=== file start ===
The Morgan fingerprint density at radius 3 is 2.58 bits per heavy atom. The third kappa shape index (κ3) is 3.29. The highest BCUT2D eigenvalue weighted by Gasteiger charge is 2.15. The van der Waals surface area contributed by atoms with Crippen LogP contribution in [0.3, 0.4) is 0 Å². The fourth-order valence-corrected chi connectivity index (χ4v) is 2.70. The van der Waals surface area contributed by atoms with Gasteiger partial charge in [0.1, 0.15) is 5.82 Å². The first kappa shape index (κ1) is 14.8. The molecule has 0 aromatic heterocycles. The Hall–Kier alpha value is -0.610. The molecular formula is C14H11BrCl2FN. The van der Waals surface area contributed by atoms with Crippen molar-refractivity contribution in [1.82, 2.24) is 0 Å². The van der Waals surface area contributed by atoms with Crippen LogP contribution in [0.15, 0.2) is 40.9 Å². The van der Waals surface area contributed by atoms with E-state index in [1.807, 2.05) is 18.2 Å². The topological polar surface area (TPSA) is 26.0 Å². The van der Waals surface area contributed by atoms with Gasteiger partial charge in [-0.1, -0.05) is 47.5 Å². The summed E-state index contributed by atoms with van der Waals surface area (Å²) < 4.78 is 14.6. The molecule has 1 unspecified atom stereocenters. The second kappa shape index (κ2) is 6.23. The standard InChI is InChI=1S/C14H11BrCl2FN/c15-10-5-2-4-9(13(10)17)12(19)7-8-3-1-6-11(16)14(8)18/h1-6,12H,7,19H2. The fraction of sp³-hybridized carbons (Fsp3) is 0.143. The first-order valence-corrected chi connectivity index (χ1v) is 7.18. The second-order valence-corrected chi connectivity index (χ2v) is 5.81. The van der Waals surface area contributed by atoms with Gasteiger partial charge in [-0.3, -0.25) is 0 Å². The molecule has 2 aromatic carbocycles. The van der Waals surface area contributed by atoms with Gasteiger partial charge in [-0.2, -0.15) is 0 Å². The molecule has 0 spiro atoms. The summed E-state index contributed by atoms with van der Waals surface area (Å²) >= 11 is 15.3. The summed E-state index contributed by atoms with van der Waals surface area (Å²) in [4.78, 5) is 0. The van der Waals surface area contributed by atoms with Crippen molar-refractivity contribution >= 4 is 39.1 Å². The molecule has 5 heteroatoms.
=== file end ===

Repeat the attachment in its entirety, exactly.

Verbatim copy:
The Morgan fingerprint density at radius 3 is 2.58 bits per heavy atom. The third kappa shape index (κ3) is 3.29. The highest BCUT2D eigenvalue weighted by Gasteiger charge is 2.15. The van der Waals surface area contributed by atoms with Crippen LogP contribution in [0.3, 0.4) is 0 Å². The fourth-order valence-corrected chi connectivity index (χ4v) is 2.70. The van der Waals surface area contributed by atoms with Gasteiger partial charge in [0.1, 0.15) is 5.82 Å². The first kappa shape index (κ1) is 14.8. The molecule has 0 aromatic heterocycles. The Hall–Kier alpha value is -0.610. The molecular formula is C14H11BrCl2FN. The van der Waals surface area contributed by atoms with Crippen molar-refractivity contribution in [1.82, 2.24) is 0 Å². The van der Waals surface area contributed by atoms with Crippen LogP contribution in [0.15, 0.2) is 40.9 Å². The van der Waals surface area contributed by atoms with E-state index in [1.807, 2.05) is 18.2 Å². The topological polar surface area (TPSA) is 26.0 Å². The van der Waals surface area contributed by atoms with Gasteiger partial charge in [-0.1, -0.05) is 47.5 Å². The summed E-state index contributed by atoms with van der Waals surface area (Å²) < 4.78 is 14.6. The molecule has 1 unspecified atom stereocenters. The second kappa shape index (κ2) is 6.23. The standard InChI is InChI=1S/C14H11BrCl2FN/c15-10-5-2-4-9(13(10)17)12(19)7-8-3-1-6-11(16)14(8)18/h1-6,12H,7,19H2. The fraction of sp³-hybridized carbons (Fsp3) is 0.143. The first-order valence-corrected chi connectivity index (χ1v) is 7.18. The second-order valence-corrected chi connectivity index (χ2v) is 5.81. The van der Waals surface area contributed by atoms with Gasteiger partial charge in [-0.3, -0.25) is 0 Å². The molecule has 2 aromatic carbocycles. The van der Waals surface area contributed by atoms with Gasteiger partial charge in [-0.2, -0.15) is 0 Å². The molecule has 0 spiro atoms. The summed E-state index contributed by atoms with van der Waals surface area (Å²) >= 11 is 15.3. The summed E-state index contributed by atoms with van der Waals surface area (Å²) in [4.78, 5) is 0. The van der Waals surface area contributed by atoms with Crippen molar-refractivity contribution >= 4 is 39.1 Å². The molecule has 5 heteroatoms.